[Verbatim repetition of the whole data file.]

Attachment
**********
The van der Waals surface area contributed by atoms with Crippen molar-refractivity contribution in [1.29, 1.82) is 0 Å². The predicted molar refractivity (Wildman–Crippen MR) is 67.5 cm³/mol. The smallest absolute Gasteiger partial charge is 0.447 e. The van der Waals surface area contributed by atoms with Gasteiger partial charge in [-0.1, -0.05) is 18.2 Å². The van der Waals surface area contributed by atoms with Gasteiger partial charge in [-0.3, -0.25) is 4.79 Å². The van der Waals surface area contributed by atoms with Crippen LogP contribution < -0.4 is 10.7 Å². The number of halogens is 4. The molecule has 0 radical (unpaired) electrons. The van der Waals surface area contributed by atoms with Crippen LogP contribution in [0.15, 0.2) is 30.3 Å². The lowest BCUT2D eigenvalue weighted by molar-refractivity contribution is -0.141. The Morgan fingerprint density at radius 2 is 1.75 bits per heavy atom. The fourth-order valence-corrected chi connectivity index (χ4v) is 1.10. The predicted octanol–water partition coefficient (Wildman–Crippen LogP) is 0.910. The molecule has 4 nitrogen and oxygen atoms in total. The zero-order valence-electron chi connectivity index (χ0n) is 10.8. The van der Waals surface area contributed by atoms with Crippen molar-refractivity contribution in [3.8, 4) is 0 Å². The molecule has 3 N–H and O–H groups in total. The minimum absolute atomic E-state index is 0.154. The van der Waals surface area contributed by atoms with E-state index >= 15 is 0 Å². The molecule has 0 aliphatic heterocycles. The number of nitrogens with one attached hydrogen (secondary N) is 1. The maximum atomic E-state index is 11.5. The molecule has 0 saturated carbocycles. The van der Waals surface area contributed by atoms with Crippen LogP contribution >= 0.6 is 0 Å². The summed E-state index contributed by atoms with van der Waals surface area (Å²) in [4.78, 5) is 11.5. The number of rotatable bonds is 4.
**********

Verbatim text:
The van der Waals surface area contributed by atoms with Crippen molar-refractivity contribution in [1.29, 1.82) is 0 Å². The predicted molar refractivity (Wildman–Crippen MR) is 67.5 cm³/mol. The smallest absolute Gasteiger partial charge is 0.447 e. The van der Waals surface area contributed by atoms with Gasteiger partial charge in [-0.1, -0.05) is 18.2 Å². The van der Waals surface area contributed by atoms with Gasteiger partial charge in [-0.3, -0.25) is 4.79 Å². The van der Waals surface area contributed by atoms with Crippen LogP contribution < -0.4 is 10.7 Å². The number of halogens is 4. The molecule has 0 radical (unpaired) electrons. The van der Waals surface area contributed by atoms with Crippen LogP contribution in [0.15, 0.2) is 30.3 Å². The lowest BCUT2D eigenvalue weighted by molar-refractivity contribution is -0.141. The Morgan fingerprint density at radius 2 is 1.75 bits per heavy atom. The fourth-order valence-corrected chi connectivity index (χ4v) is 1.10. The predicted octanol–water partition coefficient (Wildman–Crippen LogP) is 0.910. The molecule has 4 nitrogen and oxygen atoms in total. The zero-order valence-electron chi connectivity index (χ0n) is 10.8. The van der Waals surface area contributed by atoms with Crippen molar-refractivity contribution in [3.8, 4) is 0 Å². The molecule has 3 N–H and O–H groups in total. The minimum absolute atomic E-state index is 0.154. The van der Waals surface area contributed by atoms with E-state index >= 15 is 0 Å². The molecule has 0 aliphatic heterocycles. The number of nitrogens with one attached hydrogen (secondary N) is 1. The maximum atomic E-state index is 11.5. The molecule has 0 saturated carbocycles. The van der Waals surface area contributed by atoms with Crippen LogP contribution >= 0.6 is 0 Å². The summed E-state index contributed by atoms with van der Waals surface area (Å²) in [4.78, 5) is 11.5. The number of rotatable bonds is 4.